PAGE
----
Standards – at last!
I rattled around the country quite a bit growing up — 18 moves and 10 schools in my first 18 years. And, no, neither of my parents was in the military!
At a young age, I learned that different schools had different expectations for kids and different ways to teach those kids. I started learning to read by the “see and say” method in Maryland only to move to suburban Chicago and discover that phonics was actually the way to learn. Later, I found that math and English in a Wisconsin factory town were a whole lot easier than the math and English in a college town in Michigan.
That unintended exercise in experiential learning has had a profound impact on my understanding and feelings about standards. Why did teachers in Michigan expect me to learn math that teachers in Wisconsin did not? Why were the demands in English so much higher in Michigan than they had been in a neighboring state?
I have, in many ways large and small, abandoned my belief that local school boards and local school districts have the wisdom to make decisions about what children need to learn in order to be prepared for life after high school. There may have been a time when so many graduates worked in agriculture or local industries that it made sense to trust local authorities to decide what education was necessary to be successful in the local community. (Although I think the truth is that local school boards and local educators never set “standards,” they merely bought textbooks and, thus, always ceded such decision making to someone outside the community.) When even many mom-and-pop operations confront global issues, however, knitting together a framework for education that works for children everywhere is imperative.
Having standards that are accepted across the nation is just the beginning for creating a cohesive education system. As Vicki Phillips and Carina Wong point out in their article, “Tying Together the Common Core of Standards, Instruction, and Assessment,” www.pdkintl.org/kappan/index.htm developing instructional units and assessments aligned to the Common Core of Standards must be the next work.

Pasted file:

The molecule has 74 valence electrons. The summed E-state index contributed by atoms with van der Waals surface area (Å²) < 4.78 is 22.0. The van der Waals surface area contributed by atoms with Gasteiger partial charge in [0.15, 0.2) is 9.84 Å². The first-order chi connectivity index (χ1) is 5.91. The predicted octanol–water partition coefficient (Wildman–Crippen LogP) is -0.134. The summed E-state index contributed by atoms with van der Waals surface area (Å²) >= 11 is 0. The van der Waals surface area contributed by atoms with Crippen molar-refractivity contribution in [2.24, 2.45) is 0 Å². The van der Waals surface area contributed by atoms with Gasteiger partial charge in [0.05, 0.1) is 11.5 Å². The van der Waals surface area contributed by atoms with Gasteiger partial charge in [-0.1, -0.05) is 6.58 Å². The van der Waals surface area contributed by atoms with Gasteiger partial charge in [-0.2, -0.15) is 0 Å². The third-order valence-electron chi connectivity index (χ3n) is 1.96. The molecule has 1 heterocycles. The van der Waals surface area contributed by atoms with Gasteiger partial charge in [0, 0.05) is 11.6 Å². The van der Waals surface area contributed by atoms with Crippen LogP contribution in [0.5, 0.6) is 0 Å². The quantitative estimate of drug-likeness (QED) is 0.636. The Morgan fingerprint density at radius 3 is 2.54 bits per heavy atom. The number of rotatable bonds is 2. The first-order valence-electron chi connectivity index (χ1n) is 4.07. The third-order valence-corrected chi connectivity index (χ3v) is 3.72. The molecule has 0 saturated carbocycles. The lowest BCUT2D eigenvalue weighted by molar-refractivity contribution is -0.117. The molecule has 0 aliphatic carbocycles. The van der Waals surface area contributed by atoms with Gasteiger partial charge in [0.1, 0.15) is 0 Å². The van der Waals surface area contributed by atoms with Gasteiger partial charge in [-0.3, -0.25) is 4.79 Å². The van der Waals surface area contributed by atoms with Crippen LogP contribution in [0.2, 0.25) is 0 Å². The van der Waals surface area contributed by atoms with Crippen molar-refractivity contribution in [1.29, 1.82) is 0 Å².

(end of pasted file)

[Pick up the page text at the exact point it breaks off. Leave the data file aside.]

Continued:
Agreeing on standards is essential to ensure that we prepare teachers well for tomorrow’s classrooms. As University of Michigan’s Deborah Ball said to me during an interview last summer, how can we know what teachers should know and be able to do in a classroom until we know what we expect students to learn? That really is so very basic.
Then, consider the role that standards will play as we begin to break out of the physical boxes that are schools today. Tomorrow’s students won’t be attending schools that are in physical places. We can anticipate that students will soon be customizing their learning by shopping for education in online malls, selecting among a menu of courses and teachers, perhaps only applying to their local district for the funds to pay for the work and for verification that they’ve met graduation requirements. Such online learning options means students will need the ability to move seamlessly from one course to another or one school to another, confident that everything is linked to a clear set of standards that applies to every education provider.
Teachers, too, will develop deeper individual expertise and in entrepreneurial fashion begin to serve students who want the knowledge they have to offer. Where I moved physically from one site to another, tomorrow’s students will move virtually, studying with teachers across the country and around the world, again all made possible by standards that guide every course.
Standards is an essential step towards ensuring equity and quality learning for all children everywhere. Both our democratic and our competitive needs demand that we move ahead quickly to embrace standards that apply to schools from one end of the country to the other.